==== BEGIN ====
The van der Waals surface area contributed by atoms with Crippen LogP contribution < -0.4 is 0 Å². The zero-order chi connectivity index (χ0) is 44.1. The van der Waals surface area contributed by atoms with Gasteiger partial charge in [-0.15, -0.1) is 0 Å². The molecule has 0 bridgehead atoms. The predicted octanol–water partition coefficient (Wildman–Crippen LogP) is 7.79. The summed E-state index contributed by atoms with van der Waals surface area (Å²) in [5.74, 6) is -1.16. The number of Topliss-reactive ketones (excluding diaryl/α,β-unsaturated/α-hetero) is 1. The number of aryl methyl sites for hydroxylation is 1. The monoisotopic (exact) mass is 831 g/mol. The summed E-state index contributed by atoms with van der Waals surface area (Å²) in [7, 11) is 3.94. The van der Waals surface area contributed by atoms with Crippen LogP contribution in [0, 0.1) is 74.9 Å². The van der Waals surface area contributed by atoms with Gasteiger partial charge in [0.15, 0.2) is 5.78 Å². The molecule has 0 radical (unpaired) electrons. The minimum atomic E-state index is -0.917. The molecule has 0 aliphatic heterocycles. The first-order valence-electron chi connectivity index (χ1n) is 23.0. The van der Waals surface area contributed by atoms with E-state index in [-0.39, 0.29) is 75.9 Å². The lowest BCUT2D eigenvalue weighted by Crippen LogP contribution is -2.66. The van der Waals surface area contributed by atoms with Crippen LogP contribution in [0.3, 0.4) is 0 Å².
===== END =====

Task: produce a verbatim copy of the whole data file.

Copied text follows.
The van der Waals surface area contributed by atoms with Crippen LogP contribution < -0.4 is 0 Å². The zero-order chi connectivity index (χ0) is 44.1. The van der Waals surface area contributed by atoms with Gasteiger partial charge in [-0.15, -0.1) is 0 Å². The molecule has 0 bridgehead atoms. The predicted octanol–water partition coefficient (Wildman–Crippen LogP) is 7.79. The summed E-state index contributed by atoms with van der Waals surface area (Å²) in [5.74, 6) is -1.16. The number of Topliss-reactive ketones (excluding diaryl/α,β-unsaturated/α-hetero) is 1. The number of aryl methyl sites for hydroxylation is 1. The monoisotopic (exact) mass is 831 g/mol. The summed E-state index contributed by atoms with van der Waals surface area (Å²) in [7, 11) is 3.94. The van der Waals surface area contributed by atoms with Crippen LogP contribution in [0, 0.1) is 74.9 Å². The van der Waals surface area contributed by atoms with Gasteiger partial charge in [0.15, 0.2) is 5.78 Å². The molecule has 0 radical (unpaired) electrons. The minimum atomic E-state index is -0.917. The molecule has 0 aliphatic heterocycles. The first-order valence-electron chi connectivity index (χ1n) is 23.0. The van der Waals surface area contributed by atoms with E-state index in [-0.39, 0.29) is 75.9 Å². The lowest BCUT2D eigenvalue weighted by Crippen LogP contribution is -2.66. The van der Waals surface area contributed by atoms with Crippen LogP contribution in [0.3, 0.4) is 0 Å².